Linda Gund Anderson, a mother of a young man with autism has written an amusing and interesting book entitled, “Unintentional Humor: Celebrating the Literal Mind of Autism.” Her book is a 160-page descriptive report of the many misunderstood phrases that her son Brent encountered when growing up. Brent, who was diagnosed with Asperger’s Syndrome was the co-author and motivation for the book.

Taking things literally is a prevalent trait of those on the autism spectrum. It is with great difficulty that they  understand intangible concepts, connotations of non-tangible thoughts, objects or things. Hence, most of those with autism are concrete thinkers and are likely to focus on the “here and now”. They have great difficulty with generalizations. Integrated in the tangible reflection process is the inclination to take words or phrases literally. This can be a overwhelming for the autistic intellect because the English language is replete with slangs, puns and paradoxes,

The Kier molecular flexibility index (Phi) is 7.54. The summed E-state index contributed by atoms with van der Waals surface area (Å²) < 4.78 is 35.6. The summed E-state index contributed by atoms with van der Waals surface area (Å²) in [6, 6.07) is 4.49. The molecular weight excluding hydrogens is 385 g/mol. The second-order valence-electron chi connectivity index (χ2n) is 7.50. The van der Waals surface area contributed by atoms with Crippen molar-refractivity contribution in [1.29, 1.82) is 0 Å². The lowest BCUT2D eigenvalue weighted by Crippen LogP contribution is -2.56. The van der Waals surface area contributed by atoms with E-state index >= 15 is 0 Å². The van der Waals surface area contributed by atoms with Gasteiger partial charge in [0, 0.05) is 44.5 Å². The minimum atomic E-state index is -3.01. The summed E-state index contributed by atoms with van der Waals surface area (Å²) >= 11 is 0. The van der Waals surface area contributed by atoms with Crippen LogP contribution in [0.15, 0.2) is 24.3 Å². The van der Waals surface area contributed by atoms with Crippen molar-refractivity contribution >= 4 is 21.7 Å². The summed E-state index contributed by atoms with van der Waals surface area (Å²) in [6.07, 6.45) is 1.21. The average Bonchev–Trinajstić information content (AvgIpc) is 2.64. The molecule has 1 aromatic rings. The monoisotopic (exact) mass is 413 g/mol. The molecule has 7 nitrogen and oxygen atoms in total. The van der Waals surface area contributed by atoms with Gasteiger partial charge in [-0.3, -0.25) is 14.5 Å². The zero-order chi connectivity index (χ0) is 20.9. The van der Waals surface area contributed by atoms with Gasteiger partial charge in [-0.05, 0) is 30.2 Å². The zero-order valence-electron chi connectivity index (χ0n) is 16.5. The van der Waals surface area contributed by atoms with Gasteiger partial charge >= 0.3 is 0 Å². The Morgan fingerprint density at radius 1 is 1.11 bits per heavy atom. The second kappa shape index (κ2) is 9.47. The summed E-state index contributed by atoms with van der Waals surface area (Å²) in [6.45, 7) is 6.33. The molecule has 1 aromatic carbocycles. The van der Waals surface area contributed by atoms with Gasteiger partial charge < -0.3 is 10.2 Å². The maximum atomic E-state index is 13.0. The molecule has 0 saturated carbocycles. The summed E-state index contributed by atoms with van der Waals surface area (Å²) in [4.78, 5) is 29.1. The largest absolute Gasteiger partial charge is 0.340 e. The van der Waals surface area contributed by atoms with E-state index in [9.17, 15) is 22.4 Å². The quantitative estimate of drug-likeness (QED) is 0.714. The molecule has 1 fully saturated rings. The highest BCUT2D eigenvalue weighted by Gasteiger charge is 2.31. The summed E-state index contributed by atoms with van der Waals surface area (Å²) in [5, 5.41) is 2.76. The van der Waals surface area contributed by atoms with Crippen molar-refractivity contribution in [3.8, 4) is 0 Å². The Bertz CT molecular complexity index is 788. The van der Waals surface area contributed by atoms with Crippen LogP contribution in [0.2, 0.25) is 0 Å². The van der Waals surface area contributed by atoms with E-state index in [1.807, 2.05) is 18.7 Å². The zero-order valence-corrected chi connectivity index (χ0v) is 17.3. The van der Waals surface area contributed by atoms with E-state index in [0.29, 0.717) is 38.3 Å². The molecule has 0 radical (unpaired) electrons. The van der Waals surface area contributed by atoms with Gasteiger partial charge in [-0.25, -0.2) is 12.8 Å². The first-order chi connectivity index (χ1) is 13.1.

Phrases such as “keep your eye on the ball,” “your in the dog house” and “give me a ring” meant entirely different to Brent, who had a tendency to misunderstand phrases and statements and took them quite literally. By working alongside an artist, Brent reenacted each account as he remembered and it was captured precisely as he envisioned it in his mind at the time. Linda as well recites stories together with many of the pictures, presenting humorous accounts occurring over the years with her son and others.

“Unintentional Humor” relates these general misunderstandings, that parents of verbal children with autism can relate to. It’s quite interesting to note that typical children maybe the ones who are a bit different since autistics understand the phrases as they are stated or many times as originally intended.

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